I think this may be a mostly unseen factor behind the European EV push: How can the EPA / Environmental focus groups say no, even to a high performance hybrid? The American high-end market is economically important to all of these makes, and the handwriting is on the wall: Hybrids may become the best way to storm the gates. Also (and this is good news for us), all of these high-end European makers compete on the basis of advanced engineering; and electrification has apparently come to be seen as the most desirable, most competitive of all.

    As far as direct competition for the Volt, the USD price is TBD and likely to be quite high; though this won’t stop the more well-heeled buyers (as we’ve already seen with Tesla’s “S”). These buyers are a minority though, and the Volt (like the LEAF) is aimed at a broader market. More units will move there as prices continue to fall, making a greater impact.


  18. 18
    Jackson

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    Aug 19th, 2013 (12:21 pm)

    nasaman,

    If it’s towing you want, keep your eye on VIA; particularly where it may influence other makes. Only a ton of towing for now, but this could grow (and what is the figure for the Volvo? Frankly that pic looks Photoshopped to me, the angle of car-to-boat looks wrong). I have a feeling also that VIA will eventually offer a ‘package’ (or be special ordered) through GMC.

    nasaman,

    Alas, there is no particular reason to suppose that Volvo is following NASA design philosophy. You have to support redundancy at the software level, or the hardware does you no good. In terms of reliability, I’d particularly watch out for Audi and Volkswagen over Volvo though; unless things have improved significantly in the last decade or so.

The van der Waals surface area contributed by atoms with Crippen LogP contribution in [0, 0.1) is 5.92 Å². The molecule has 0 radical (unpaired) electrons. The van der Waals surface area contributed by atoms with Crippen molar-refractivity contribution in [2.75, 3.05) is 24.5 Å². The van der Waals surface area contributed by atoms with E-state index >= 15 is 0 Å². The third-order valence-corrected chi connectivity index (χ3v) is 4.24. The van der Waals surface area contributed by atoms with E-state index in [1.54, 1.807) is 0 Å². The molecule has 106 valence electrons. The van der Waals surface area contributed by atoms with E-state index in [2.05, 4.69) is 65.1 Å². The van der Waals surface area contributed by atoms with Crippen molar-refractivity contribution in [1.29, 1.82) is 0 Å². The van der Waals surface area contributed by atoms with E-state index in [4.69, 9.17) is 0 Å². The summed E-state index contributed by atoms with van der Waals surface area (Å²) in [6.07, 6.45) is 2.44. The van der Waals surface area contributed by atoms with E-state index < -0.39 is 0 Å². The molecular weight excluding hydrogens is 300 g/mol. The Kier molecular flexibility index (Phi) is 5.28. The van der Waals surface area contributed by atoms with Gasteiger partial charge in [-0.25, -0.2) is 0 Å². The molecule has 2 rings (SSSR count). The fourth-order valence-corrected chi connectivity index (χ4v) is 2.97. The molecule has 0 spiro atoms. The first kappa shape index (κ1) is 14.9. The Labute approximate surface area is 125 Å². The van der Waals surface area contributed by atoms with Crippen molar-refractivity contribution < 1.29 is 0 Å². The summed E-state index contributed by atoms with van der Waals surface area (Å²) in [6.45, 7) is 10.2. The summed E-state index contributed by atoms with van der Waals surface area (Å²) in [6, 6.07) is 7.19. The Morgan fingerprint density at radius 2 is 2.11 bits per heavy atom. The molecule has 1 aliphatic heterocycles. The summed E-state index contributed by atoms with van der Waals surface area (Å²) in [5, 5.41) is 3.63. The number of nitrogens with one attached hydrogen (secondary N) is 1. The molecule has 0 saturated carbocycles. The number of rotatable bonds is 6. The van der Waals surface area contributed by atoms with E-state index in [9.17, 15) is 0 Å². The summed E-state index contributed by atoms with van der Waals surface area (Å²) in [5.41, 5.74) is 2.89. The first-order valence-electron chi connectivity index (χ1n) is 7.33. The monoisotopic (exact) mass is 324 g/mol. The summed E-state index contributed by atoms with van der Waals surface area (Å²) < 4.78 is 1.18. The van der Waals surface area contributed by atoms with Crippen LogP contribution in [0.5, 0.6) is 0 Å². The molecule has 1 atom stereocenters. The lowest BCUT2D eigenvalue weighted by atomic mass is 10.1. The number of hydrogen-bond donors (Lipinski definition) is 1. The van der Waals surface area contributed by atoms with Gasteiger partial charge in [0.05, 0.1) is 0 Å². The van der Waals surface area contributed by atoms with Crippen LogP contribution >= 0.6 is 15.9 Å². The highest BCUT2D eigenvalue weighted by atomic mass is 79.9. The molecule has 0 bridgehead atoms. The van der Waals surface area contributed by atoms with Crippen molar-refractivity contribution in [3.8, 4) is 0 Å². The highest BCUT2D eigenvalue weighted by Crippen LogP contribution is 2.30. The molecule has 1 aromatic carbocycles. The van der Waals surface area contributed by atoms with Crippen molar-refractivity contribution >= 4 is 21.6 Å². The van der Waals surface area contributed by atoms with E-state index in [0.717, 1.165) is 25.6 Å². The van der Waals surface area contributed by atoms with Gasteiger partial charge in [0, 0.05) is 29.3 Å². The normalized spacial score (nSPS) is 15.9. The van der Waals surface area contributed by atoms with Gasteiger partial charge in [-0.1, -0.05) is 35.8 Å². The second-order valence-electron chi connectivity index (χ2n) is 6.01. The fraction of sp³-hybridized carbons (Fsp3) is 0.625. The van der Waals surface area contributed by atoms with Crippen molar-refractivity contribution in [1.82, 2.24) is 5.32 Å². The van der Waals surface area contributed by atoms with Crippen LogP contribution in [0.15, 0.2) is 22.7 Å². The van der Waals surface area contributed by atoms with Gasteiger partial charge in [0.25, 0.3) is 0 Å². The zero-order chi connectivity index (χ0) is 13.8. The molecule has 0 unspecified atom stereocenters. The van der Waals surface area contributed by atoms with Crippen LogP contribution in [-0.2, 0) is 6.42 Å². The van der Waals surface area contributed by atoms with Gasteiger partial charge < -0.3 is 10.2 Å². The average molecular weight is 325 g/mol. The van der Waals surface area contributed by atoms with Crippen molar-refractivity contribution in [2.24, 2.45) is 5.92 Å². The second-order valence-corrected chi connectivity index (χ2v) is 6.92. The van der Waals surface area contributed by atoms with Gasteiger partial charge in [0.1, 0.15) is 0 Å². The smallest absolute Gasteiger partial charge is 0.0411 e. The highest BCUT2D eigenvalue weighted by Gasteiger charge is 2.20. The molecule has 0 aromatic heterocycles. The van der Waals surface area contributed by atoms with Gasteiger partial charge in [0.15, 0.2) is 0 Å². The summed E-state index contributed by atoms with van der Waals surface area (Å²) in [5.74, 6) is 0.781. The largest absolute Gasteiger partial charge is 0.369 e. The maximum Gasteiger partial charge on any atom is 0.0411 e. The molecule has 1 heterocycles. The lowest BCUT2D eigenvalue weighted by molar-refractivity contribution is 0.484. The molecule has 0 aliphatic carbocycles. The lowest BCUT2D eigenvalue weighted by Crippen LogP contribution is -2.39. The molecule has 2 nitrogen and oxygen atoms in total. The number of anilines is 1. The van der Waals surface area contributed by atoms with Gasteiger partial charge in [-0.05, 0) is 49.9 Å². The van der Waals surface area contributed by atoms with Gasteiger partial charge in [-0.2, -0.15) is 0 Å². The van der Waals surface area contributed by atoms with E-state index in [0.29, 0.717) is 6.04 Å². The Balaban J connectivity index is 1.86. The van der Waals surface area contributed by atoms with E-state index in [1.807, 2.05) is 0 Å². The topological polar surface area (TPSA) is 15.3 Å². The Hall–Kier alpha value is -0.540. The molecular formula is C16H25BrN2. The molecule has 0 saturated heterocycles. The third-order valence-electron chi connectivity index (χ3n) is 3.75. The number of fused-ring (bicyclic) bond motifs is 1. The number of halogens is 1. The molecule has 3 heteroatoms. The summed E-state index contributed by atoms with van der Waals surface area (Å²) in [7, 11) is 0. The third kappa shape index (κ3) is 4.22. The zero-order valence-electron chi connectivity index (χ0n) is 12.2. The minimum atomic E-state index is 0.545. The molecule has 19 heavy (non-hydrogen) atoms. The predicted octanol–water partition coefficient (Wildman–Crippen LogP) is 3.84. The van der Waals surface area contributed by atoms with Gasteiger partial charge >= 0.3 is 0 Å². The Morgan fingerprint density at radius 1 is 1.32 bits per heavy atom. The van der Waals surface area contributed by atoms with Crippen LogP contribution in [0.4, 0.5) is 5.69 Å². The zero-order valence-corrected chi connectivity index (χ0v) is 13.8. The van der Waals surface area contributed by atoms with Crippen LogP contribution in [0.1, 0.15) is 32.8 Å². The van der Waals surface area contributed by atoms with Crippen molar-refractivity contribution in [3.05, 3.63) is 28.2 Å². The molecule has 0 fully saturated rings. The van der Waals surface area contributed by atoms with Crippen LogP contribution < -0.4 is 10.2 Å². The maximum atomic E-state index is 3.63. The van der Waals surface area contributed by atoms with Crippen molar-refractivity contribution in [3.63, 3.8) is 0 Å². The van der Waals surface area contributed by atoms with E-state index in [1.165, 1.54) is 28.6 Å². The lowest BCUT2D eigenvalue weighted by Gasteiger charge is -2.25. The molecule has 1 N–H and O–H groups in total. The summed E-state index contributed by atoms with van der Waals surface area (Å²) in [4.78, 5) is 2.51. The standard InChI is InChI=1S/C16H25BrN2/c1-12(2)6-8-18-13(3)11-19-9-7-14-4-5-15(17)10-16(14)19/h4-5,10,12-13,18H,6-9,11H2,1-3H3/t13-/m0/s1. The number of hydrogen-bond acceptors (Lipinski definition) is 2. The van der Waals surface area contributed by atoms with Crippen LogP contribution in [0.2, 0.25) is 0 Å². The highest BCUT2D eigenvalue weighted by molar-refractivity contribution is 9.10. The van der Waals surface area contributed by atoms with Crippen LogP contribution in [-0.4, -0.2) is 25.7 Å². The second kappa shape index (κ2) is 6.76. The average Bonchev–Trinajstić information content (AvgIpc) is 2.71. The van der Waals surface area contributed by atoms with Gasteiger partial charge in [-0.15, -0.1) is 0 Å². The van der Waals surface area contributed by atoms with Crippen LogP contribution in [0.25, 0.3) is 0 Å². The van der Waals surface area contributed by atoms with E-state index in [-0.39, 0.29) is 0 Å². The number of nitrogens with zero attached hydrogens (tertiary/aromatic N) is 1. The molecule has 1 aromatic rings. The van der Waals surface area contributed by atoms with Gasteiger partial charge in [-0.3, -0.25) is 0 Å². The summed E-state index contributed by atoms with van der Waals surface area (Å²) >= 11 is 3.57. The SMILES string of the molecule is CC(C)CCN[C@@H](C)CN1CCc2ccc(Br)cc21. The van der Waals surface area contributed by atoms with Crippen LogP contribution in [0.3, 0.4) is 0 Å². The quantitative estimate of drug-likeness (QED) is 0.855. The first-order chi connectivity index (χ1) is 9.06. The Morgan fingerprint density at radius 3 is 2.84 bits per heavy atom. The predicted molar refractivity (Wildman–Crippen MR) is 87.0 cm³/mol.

19. 19
    Jackson

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    Aug 19th, 2013 (12:52 pm)

    James McQuaid,

    Opposition to the Volt has come from more than one side. Bob Lutz, in his GM departure comments, actually said that it was difficult to get permission to build the Volt in the first place (after all, Hydrogen is just 10 years away*; just ask GM). We’ve all lamented the limited Volt advertising GM has offered. Some resistance to the Volt has come from very close to home.

    And how many trolls did we suffer through here who saw the Volt as an EV / environmental “traitor” for carrying an engine? It has suffered too from media of all political stripes; not just the alternative ones.

    If you understand anything at all about the Right, you know there is strong opposition to feeling “forced” by the government to take any action. Which side is it which hopes for higher gas prices, and has actively opposed development of domestic oil resources expressly for that purpose (to favor BEV adoption and Green energy)? In the near term, higher energy prices hurts the entire economy, and everyone in it. You have to expect some political push back.

    Please understand; I’m not saying that the ‘smear artists’ are right, nor do I excuse them; but “treachery” is too strong a word. The Right sees itself as preserving freedoms threatened by Big Government; though picking the Volt as a poster child for their entire struggle is unacceptable and ill-informed.

    Where I live, deep in Red territory, I see plenty of objective proof that the case for EVs is essentially apolitical. When people are left to choose for themselves, it isn’t always the wrong way. Citizens deserve more respect from all the power-seeking politicians.

    I know which side most of you stand on, but come on guys; let’s play fair.

    *And GM may be right; after all, Hydrogen has been 10 years away for almost 4 decades. ;-)


  20. 20
    kdawg

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    Aug 19th, 2013 (1:08 pm)

    pjkPA: I was on vacation last week … actually missed driving the Volt

    I experience that too. Volt withdrawal. Or going Volt-turkey.